PSA Group is in talks over a “potential acquisition” of GM’s European car business, as it explores “strategic initiatives” aimed at boosting profits and cutting costs.
However, it said there could be “no assurance that an agreement will be reached”.
GM employs about 35,000 people in the UK under the Vauxhall brand, including 4,500 staff at plants in Ellesmere Port and Luton.
A spokesperson for PSA said it has been working with GM on three projects across Europe since 2012, which delivered “substantial synergies” for both groups.
“Within this framework, General Motors and PSA Group regularly examine additional expansion and cooperation possibilities, as well.
“PSA Group confirms that, together with General Motors, it is exploring numerous strategic initiatives aiming at improving its profitability and operational efficiency, including a potential acquisition of Opel. There can be no assurance that an agreement will be reached.”
PSA Group, which also owns Citroen and DS, saw its Paris-listed shares jump 5 per cent on news of a potential deal.
GM said last year that it had to raise UK car prices by 2.5 per cent after the EU referendum result caused the British car industry to hit a “speed bump”.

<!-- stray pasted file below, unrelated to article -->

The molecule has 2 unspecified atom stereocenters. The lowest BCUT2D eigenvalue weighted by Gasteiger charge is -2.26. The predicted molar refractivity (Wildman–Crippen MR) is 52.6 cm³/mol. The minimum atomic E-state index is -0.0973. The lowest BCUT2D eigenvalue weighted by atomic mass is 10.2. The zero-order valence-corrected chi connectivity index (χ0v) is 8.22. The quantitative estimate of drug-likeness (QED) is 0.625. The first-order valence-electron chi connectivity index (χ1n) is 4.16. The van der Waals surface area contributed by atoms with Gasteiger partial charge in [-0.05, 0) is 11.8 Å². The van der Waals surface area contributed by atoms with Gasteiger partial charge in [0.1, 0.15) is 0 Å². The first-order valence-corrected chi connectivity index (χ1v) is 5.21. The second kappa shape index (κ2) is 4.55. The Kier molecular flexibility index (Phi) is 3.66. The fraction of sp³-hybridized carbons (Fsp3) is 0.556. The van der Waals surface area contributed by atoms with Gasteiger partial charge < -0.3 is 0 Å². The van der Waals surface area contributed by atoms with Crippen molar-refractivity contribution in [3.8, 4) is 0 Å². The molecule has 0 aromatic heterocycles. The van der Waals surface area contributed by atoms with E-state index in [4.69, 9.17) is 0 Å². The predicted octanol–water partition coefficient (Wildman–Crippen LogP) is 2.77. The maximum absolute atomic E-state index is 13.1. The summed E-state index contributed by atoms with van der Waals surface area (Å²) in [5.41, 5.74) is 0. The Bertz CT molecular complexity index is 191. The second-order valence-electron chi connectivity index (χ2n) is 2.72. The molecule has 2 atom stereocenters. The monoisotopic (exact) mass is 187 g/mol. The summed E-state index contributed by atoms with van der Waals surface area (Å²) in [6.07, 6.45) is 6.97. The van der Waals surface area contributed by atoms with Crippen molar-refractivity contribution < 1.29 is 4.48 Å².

The US motor giant behind Chevrolet and Cadillac added that its European arm was on course to break even before the plunge in the value of the pound following the Brexit vote.
Announcing its full-year results last week, it said GM Europe had narrowed losses to $257 million (£206m) in the year to the end of December, from a loss of $813m the year before. It also drove down fourth-quarter losses to $246m, down from $298m in the three months to December 2015.
A deal between the two groups would create an automotive giant with about 16 per cent of the European car market.
GM and PSA Group formed an alliance in 2012, but in 2013 GM announced it was selling its stake.
In 2009, GM agreed on a sale of a majority stake in Opel to Canadian car parts firm Magna International and Russian lender Sberbank but called the deal off.
Opel has struggled to control costs due to stronger worker protections in Europe, and faces a highly competitive market for everyday transportation.
Chinese firm Dongfeng Motor and the French Government each own a 14 per cent share in PSA Group.